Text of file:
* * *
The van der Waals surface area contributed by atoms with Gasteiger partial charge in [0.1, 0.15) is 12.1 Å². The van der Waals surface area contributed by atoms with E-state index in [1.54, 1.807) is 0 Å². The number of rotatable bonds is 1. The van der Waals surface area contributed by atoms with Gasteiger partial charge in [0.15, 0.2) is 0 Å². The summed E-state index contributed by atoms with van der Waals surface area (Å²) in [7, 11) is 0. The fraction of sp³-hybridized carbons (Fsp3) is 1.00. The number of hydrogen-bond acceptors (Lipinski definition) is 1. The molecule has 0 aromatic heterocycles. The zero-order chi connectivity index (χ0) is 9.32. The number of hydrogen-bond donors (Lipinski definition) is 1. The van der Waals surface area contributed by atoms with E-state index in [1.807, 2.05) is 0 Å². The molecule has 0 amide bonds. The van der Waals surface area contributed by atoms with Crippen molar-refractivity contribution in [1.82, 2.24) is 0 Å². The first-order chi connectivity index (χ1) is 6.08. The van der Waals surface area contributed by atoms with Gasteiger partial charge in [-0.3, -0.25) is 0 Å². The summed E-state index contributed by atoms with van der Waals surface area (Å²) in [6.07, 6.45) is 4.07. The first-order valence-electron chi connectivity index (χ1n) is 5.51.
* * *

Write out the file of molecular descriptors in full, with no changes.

The van der Waals surface area contributed by atoms with Gasteiger partial charge in [0.1, 0.15) is 12.1 Å². The van der Waals surface area contributed by atoms with E-state index in [1.54, 1.807) is 0 Å². The number of rotatable bonds is 1. The van der Waals surface area contributed by atoms with Gasteiger partial charge in [0.15, 0.2) is 0 Å². The summed E-state index contributed by atoms with van der Waals surface area (Å²) in [7, 11) is 0. The fraction of sp³-hybridized carbons (Fsp3) is 1.00. The number of hydrogen-bond acceptors (Lipinski definition) is 1. The molecule has 0 aromatic heterocycles. The zero-order chi connectivity index (χ0) is 9.32. The number of hydrogen-bond donors (Lipinski definition) is 1. The van der Waals surface area contributed by atoms with E-state index in [1.807, 2.05) is 0 Å². The molecule has 0 amide bonds. The van der Waals surface area contributed by atoms with Crippen molar-refractivity contribution in [1.82, 2.24) is 0 Å². The first-order chi connectivity index (χ1) is 6.08. The van der Waals surface area contributed by atoms with Gasteiger partial charge in [-0.3, -0.25) is 0 Å². The summed E-state index contributed by atoms with van der Waals surface area (Å²) in [6.07, 6.45) is 4.07. The first-order valence-electron chi connectivity index (χ1n) is 5.51.